Comparing an iMT to an AMT on the basis of mileage is simple. 

iMTs essentially are manual gear-shift cars with an automatic clutch, and therefore, on paper, have better mileage than manual cars. Nonetheless, fuel-efficiency of iMTs still depends largely on driving style and how frequently drivers’ are able to change gears at the ideal RPMs. 

AMTs, on the other hand, come tuned from the factory to shift gears at the right time, to ensure consistent fuel efficiency. 

An AMT, therefore, is a hands down winner in this department.

Spinny Assured Maruti Suzuki Celerio AMT
The Maruti Suzuki Celerio AMT can deliver a mileage of 26 kmpl

iMT vs. AMT: Conclusion

iMTs and AMTs have advantages in their own right. It is, however, not easy to get a definitive answer on which transmission is best for you, as it depends entirely on your personal preference.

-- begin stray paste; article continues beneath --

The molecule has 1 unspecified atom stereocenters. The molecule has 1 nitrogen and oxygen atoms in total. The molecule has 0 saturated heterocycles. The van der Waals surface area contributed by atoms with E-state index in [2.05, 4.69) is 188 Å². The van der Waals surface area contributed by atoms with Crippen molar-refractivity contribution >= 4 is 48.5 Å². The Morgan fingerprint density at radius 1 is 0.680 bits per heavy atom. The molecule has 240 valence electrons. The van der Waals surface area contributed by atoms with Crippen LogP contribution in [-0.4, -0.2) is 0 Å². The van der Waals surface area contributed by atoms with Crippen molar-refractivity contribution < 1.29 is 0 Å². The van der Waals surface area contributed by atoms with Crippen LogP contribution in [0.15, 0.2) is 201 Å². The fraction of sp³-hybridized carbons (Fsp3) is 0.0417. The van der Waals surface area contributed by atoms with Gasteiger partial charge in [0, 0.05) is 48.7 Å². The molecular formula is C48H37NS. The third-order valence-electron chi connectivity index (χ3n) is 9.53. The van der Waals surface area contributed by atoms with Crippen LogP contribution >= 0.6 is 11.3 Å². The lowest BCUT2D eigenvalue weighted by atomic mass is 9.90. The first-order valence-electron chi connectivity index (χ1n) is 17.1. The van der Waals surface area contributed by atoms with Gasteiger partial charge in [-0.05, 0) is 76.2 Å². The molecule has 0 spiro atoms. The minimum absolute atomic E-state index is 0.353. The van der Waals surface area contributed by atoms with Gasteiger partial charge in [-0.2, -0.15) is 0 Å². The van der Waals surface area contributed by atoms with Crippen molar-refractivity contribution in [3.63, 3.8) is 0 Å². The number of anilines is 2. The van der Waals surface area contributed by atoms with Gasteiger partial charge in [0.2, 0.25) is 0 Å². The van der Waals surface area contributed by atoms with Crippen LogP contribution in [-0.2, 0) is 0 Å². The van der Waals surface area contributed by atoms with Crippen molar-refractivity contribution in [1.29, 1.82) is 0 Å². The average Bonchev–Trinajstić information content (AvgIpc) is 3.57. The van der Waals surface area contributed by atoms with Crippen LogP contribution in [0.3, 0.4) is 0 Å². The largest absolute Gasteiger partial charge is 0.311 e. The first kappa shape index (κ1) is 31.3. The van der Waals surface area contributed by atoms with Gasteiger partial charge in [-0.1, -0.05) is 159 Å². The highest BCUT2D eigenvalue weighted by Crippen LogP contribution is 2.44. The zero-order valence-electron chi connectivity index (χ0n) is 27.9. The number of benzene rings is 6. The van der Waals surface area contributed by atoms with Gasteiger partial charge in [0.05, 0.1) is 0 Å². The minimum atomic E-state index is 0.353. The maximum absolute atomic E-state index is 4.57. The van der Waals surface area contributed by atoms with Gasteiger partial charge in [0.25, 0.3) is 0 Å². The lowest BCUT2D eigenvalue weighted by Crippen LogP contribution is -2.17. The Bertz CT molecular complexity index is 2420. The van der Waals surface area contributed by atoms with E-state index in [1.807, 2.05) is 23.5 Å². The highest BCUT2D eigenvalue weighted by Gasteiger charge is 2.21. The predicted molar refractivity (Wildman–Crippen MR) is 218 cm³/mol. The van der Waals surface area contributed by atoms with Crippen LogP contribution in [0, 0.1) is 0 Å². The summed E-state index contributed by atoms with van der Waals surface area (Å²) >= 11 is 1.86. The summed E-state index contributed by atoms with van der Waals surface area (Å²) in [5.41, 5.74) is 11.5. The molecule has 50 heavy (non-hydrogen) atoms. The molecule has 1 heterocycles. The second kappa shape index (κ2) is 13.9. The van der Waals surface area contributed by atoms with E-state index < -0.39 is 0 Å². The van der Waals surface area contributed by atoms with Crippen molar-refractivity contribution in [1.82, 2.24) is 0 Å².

If you’re a driver who likes to take charge of your car’s performance and speed at the shift of gears, and yet enjoy the relief of keeping your left foot free, perhaps the iMT car is best suited to your needs. 

If you’re seeking an even easier driving experience and derive delight from merely pressing the brake and accelerator, (perhaps because you often find yourself stuck in city traffic), you may prefer an AMT transmission. 

In this particular case, you cannot call one better than the other, as both transmissions have their own sets of enthusiasts. 

To conclude, we’d say the choice rests with you and whether you value control over your car, irrespective of your driving conditions, or the feeling of relaxation that comes with not having to change gears at all. 

Best AMT Cars in India






1.2-litre turbo petrol 

1.5-litre turbo diesel

17 kmpl

21.5 kmpl

Rs. 9.24-14.07 lakh

Maruti Celerio AMT

1.0-litre petrol 

26.68 kmpl

Rs. 6.24-7.00 lakh

Renault Triber AMT

1.0-litre petrol 

18.82 kmpl

Rs. 7.70-8.50 lakh

Best iMT Cars in India






1.0-litre turbo petrol 

17.8 kmpl

Rs. 9.99-12.07 lakh

Kia Sonet

1.0-litre turbo petrol 

18.2 kmpl

Rs. 9.99-12.59 lakh

Hyundai i20

1.0-litre turbo petrol 

20 kmpl

Rs. 8.87-10.20 lakh